Most people are said to be either right-brained or left-brained, but 21-year-old Moroccan-born Canadian Faouzia is both: artistic and academic.

The exceptional singer, who just released the eight-song Citizens, her second collection of Middle Eastern-imbued dance-pop and ballads, is also a songwriter, producer, guitarist, pianist, violinist; fluent in three languages – English, French, and Arabic; and apparently pens short stories, creates her own movies, and sketches fashion designs. She’s also majoring in computer engineering at the University of Manitoba.

“Yeah,” she laughs. “I’ve always loved both worlds. I’m making it harder on myself, for sure. But I’ve always loved being a bookworm and learning, and then, obviously, being creative is really big to me, too. I’m trying to do both and, hopefully, I can get there.”

She does plan on finishing her degree, but “trying” to do music is already long out of her hands. She’s tried and succeeded, releasing her first song, “Knock On My Door,” in 2015 at the age of 15, which racked up over a million streams on Spotify. In 2017, when she was 16, Faouzia and Matt Epp became the first Canadians to win the Grand Prize in the International Songwriting Competition (ISC), the world’s largest contest for songwriting. The winning song, “The Sound,” by Matt Epp featuring Faouzia, scaled the peak of the then CBC Radio 2 Top 20 chart, earning them a SOCAN No.1 Song Award. In 2018, she was featured on “Battle,” a cut on David Guetta’s album 7; in 2019, on Ninho’s single “Money”; and in 2020, on Kelly Clarkson’s Moroccan Arabic version of “I Dare You” (which she translated from English) and on Galantis’ “I Fly.”

And then there’s her own material. The mononymous Faouzia — her last name is Ouihya — has more than two million subscribers on YouTube, and numbers on some of her music videos are in the tens of millions: 2019’s anthemic “Tears of Gold” is at 30 million; 2020’s “Minefields,” with John Legend, at 81 million; “You Don’t Even Know Me,” at 22 million; and the lyric video for “RIP, Love,” at 21 million. That’s just for YouTube alone; Faouzia enjoys a grand total of more than 570 million total cumulative streams on YT, Spotify, Apple Music, Amazon Music, TikTok, and other streaming services. She released an “extended EP” in August of 2020, Stripped.

Faouzia, who comes across as confident, friendly, and humble, writes on her own — the big, uber-dramatic ballad “I Know” and unique lyric “Don’t Tell Me I’m Pretty” are solo credits on Citizens, the latter a song she produced — but she also co-writes. Johnny Goldstein, and brothers Andre and Sean Davidson, all appear multiple times in the songwriting credits. Faouzia says her ideas are never dismissed because of her age, or because she’s a young woman, and calls the experience of writing this latest batch of songs “lovely.”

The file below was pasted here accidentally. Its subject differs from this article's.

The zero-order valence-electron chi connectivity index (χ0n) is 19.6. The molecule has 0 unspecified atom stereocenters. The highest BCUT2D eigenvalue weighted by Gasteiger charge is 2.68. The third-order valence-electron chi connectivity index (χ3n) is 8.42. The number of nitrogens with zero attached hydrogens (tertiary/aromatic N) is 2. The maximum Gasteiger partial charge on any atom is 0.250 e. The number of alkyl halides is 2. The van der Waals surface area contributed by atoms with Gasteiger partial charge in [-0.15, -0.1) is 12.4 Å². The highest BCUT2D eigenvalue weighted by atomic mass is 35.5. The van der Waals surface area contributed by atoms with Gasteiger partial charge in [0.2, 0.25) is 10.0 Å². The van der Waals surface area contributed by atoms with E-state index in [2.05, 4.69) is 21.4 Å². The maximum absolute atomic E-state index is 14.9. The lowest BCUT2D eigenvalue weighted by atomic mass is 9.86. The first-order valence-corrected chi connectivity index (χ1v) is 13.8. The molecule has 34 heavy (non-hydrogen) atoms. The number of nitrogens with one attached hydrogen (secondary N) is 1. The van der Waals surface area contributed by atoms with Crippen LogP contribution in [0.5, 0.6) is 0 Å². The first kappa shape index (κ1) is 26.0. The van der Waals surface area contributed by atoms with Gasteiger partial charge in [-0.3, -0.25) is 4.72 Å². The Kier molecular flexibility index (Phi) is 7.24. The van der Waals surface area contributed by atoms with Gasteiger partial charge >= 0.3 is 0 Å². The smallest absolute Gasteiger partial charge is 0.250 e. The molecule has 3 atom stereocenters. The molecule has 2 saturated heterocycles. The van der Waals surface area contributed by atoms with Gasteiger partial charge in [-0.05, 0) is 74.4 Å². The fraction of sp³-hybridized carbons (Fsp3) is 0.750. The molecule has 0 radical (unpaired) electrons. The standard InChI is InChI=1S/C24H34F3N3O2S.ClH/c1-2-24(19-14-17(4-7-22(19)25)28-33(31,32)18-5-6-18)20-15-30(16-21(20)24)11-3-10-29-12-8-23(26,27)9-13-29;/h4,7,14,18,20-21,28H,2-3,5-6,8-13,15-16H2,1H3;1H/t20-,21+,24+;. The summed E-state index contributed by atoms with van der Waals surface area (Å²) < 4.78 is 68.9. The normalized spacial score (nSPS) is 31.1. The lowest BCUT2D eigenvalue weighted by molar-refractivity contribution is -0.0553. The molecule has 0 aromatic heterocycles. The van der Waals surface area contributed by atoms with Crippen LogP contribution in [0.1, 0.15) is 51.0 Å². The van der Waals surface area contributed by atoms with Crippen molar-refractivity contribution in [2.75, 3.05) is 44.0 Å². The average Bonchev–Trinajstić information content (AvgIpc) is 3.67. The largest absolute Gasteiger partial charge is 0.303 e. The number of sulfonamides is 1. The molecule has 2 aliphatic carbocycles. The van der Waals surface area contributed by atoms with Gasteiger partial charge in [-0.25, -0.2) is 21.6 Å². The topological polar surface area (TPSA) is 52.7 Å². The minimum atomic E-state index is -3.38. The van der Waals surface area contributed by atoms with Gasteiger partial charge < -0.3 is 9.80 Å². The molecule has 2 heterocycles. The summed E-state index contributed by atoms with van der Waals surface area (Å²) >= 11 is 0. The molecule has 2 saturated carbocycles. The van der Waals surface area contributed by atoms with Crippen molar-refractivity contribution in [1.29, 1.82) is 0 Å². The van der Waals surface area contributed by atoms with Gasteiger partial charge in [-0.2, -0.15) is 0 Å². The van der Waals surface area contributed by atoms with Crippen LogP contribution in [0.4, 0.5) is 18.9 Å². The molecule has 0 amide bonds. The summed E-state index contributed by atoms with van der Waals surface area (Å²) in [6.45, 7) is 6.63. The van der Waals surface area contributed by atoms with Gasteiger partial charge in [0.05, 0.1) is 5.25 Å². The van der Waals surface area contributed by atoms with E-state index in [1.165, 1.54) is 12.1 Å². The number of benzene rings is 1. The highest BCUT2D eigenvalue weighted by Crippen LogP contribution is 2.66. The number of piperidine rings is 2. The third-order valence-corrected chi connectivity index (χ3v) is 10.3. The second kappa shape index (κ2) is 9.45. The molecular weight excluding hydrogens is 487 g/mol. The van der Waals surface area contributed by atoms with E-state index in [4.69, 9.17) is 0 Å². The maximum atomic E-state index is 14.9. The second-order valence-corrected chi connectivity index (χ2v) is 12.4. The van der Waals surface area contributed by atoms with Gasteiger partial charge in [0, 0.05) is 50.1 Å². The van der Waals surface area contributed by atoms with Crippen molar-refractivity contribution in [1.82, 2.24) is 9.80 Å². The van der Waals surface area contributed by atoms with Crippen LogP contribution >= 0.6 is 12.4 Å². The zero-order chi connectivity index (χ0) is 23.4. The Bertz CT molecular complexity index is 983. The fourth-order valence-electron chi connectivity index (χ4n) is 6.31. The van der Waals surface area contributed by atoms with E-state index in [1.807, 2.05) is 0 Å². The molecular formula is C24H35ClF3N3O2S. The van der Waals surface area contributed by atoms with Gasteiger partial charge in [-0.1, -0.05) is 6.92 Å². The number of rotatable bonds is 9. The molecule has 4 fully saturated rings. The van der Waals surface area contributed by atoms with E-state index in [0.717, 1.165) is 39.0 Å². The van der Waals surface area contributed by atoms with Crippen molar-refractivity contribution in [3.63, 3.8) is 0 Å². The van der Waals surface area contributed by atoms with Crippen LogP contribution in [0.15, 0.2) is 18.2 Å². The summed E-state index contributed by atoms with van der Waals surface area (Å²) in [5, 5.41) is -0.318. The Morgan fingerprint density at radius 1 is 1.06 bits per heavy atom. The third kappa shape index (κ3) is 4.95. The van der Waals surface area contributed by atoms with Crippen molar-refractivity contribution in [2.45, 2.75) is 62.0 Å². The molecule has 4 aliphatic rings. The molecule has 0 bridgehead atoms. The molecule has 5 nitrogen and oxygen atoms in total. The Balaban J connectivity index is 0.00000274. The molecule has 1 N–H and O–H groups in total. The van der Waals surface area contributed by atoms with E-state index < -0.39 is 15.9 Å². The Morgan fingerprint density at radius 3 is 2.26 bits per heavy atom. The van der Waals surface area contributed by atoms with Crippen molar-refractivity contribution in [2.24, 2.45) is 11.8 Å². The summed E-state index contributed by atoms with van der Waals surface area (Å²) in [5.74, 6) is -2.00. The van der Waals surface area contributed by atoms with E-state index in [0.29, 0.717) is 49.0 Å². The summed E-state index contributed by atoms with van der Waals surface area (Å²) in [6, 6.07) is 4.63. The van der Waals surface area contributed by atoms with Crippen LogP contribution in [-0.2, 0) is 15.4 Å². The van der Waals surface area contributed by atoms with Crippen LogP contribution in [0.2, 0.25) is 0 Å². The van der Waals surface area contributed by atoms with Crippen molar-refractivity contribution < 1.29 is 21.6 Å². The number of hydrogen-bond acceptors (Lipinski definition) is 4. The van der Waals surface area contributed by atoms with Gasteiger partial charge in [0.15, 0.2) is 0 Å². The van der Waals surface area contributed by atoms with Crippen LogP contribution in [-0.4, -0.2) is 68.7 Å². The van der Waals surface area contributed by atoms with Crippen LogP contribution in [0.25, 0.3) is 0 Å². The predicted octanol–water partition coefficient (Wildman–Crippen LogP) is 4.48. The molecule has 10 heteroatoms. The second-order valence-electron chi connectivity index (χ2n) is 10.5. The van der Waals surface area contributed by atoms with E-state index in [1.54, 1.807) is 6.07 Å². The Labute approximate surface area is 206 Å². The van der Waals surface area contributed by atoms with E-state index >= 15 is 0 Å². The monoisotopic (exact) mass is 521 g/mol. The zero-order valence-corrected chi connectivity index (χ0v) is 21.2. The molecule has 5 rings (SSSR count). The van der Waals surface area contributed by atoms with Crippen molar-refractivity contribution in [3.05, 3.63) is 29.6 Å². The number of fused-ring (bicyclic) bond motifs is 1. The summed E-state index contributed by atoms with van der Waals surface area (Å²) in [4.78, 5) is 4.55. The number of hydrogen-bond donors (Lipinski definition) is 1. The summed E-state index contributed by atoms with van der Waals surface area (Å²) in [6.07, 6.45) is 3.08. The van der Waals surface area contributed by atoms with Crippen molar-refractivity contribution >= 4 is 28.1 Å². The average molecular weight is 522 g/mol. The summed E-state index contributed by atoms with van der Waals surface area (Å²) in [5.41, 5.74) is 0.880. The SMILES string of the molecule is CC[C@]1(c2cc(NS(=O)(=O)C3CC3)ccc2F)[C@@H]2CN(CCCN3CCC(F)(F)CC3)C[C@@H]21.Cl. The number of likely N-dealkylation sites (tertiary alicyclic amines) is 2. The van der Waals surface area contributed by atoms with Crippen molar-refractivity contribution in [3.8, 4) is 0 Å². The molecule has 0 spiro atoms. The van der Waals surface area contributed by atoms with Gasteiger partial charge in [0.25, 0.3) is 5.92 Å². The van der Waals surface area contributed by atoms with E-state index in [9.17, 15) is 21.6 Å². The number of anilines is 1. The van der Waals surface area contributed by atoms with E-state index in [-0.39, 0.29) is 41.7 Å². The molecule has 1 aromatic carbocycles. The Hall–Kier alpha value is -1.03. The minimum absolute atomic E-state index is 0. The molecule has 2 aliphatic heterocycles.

“That’s another thing my team is really amazing at, putting me in sessions with people that they know are very respectful,” she says. “I would say that they even go above and beyond. They look forward to hearing my ideas and my input, and they really show that they care, and that they understand where I’m coming from, and what my vision is.

“I think that those are the people that songwriters should work with, especially if you’re an artist and a songwriter, because it’s your world.  I don’t feel like my age has ever been something that has been in the way, or might make people underestimate me. It’s actually quite the opposite. I feel like people normally forget my age until it’s brought up, and then it’s like, ‘Oh, you’re born in 2000. I totally forgot,’” she laughs.

Faouzia’s family moved to Canada from Morocco when she was just one year old, settling in Notre-Dame-de-Loures, Manitoba, a rural town near Carman. She hasn’t been back to Morocco, where she still has relatives, since she was 13, but says her parents made sure she and her two sisters were exposed to their culture.

“As soon as I entered my home, it was like I was back in Morocco,” she says. “We even had a Moroccan living room, and we’d listen to Moroccan music and Arabic music, actually a bunch of different music from different countries. I spoke Arabic at home too.” Not surprisingly, Middle Eastern melodies are part of many of Faouzia’s pop songs, not just musically, like in “RIP, Love,” but in the way she sings – sometimes trilling and stretching a word like “thin,” for example,  on the ballad “Thick & Thin.”

When she first meets with a songwriting collaborator, she uses descriptions, such as “touch of, like, Middle Eastern melodies or production,” “very dramatic and powerful,” and “very emotional” to help provide some direction for the sound. “What I normally do is I play songs that I really love that are in my catalog, or songs that haven’t come out yet that I really love, that are very fitting to the theme of the project, and I try to set the tone that way,” she says. “I use a lot of descriptive words on what my sound is.

“After that, I proceed to tell them what I’m feeling for the day, whether I want to do something up-tempo or more slow, or I’ll give them concept ideas, like words or feelings. And then, that’s how we work around it. So it’s very much working around an idea in my head.”

Unlike the six-song Stripped, it’s also important to Faouzia that Citizens is not referred to as an EP, rather a “project” or “body of work.” “Citizens is much more than an EP to me, especially at this stage of my career,” Faouzia explains. “I feel like it’s bigger than an EP, in the sense that it includes songs like ‘Minefields’ and ‘Puppet,’ and so many things that I’ve been working on for so long. It really is a taste of what my next project is, but at the same time, I feel like it can hold its own ground as a body of work. That’s why it’s a lot more significant to me than an EP would be.

“I think ‘RIP, Love’ and ‘Anybody Else’ are the songs off this project that showcase the most where I’m taking my music.”